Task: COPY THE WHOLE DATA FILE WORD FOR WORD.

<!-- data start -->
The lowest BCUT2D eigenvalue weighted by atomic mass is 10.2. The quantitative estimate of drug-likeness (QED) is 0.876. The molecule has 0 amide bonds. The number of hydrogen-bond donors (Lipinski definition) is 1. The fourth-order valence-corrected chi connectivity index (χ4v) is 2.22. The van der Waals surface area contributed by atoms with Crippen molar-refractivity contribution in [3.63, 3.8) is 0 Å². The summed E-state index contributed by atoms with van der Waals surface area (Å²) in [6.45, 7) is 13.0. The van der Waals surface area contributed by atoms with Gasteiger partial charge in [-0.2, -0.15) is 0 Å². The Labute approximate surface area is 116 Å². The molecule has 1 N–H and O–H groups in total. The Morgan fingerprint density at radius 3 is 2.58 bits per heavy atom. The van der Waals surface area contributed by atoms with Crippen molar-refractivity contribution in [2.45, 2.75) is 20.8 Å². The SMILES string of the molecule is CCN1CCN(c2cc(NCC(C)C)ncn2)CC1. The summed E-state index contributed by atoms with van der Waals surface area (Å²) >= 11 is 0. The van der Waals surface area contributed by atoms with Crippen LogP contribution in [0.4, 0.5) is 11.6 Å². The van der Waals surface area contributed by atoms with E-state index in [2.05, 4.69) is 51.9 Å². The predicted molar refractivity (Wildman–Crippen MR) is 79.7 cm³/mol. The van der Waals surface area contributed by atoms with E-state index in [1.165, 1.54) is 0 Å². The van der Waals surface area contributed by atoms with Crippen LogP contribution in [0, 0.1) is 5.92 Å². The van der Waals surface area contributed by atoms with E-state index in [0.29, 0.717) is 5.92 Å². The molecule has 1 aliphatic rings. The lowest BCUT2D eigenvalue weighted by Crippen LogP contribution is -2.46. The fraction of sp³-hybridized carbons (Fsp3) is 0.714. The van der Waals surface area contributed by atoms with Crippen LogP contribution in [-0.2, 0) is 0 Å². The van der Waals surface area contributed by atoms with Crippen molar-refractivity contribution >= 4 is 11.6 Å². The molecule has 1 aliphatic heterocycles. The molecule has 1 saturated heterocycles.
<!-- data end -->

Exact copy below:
The lowest BCUT2D eigenvalue weighted by atomic mass is 10.2. The quantitative estimate of drug-likeness (QED) is 0.876. The molecule has 0 amide bonds. The number of hydrogen-bond donors (Lipinski definition) is 1. The fourth-order valence-corrected chi connectivity index (χ4v) is 2.22. The van der Waals surface area contributed by atoms with Crippen molar-refractivity contribution in [3.63, 3.8) is 0 Å². The summed E-state index contributed by atoms with van der Waals surface area (Å²) in [6.45, 7) is 13.0. The van der Waals surface area contributed by atoms with Gasteiger partial charge in [-0.2, -0.15) is 0 Å². The Labute approximate surface area is 116 Å². The molecule has 1 N–H and O–H groups in total. The Morgan fingerprint density at radius 3 is 2.58 bits per heavy atom. The van der Waals surface area contributed by atoms with Crippen molar-refractivity contribution in [2.45, 2.75) is 20.8 Å². The SMILES string of the molecule is CCN1CCN(c2cc(NCC(C)C)ncn2)CC1. The summed E-state index contributed by atoms with van der Waals surface area (Å²) >= 11 is 0. The van der Waals surface area contributed by atoms with Crippen LogP contribution in [0.4, 0.5) is 11.6 Å². The van der Waals surface area contributed by atoms with E-state index in [2.05, 4.69) is 51.9 Å². The predicted molar refractivity (Wildman–Crippen MR) is 79.7 cm³/mol. The van der Waals surface area contributed by atoms with E-state index in [1.165, 1.54) is 0 Å². The van der Waals surface area contributed by atoms with Crippen LogP contribution in [0, 0.1) is 5.92 Å². The van der Waals surface area contributed by atoms with E-state index in [0.29, 0.717) is 5.92 Å². The molecule has 1 aliphatic rings. The lowest BCUT2D eigenvalue weighted by Crippen LogP contribution is -2.46. The fraction of sp³-hybridized carbons (Fsp3) is 0.714. The van der Waals surface area contributed by atoms with Crippen LogP contribution in [-0.2, 0) is 0 Å². The van der Waals surface area contributed by atoms with Crippen molar-refractivity contribution >= 4 is 11.6 Å². The molecule has 1 aliphatic heterocycles. The molecule has 1 saturated heterocycles.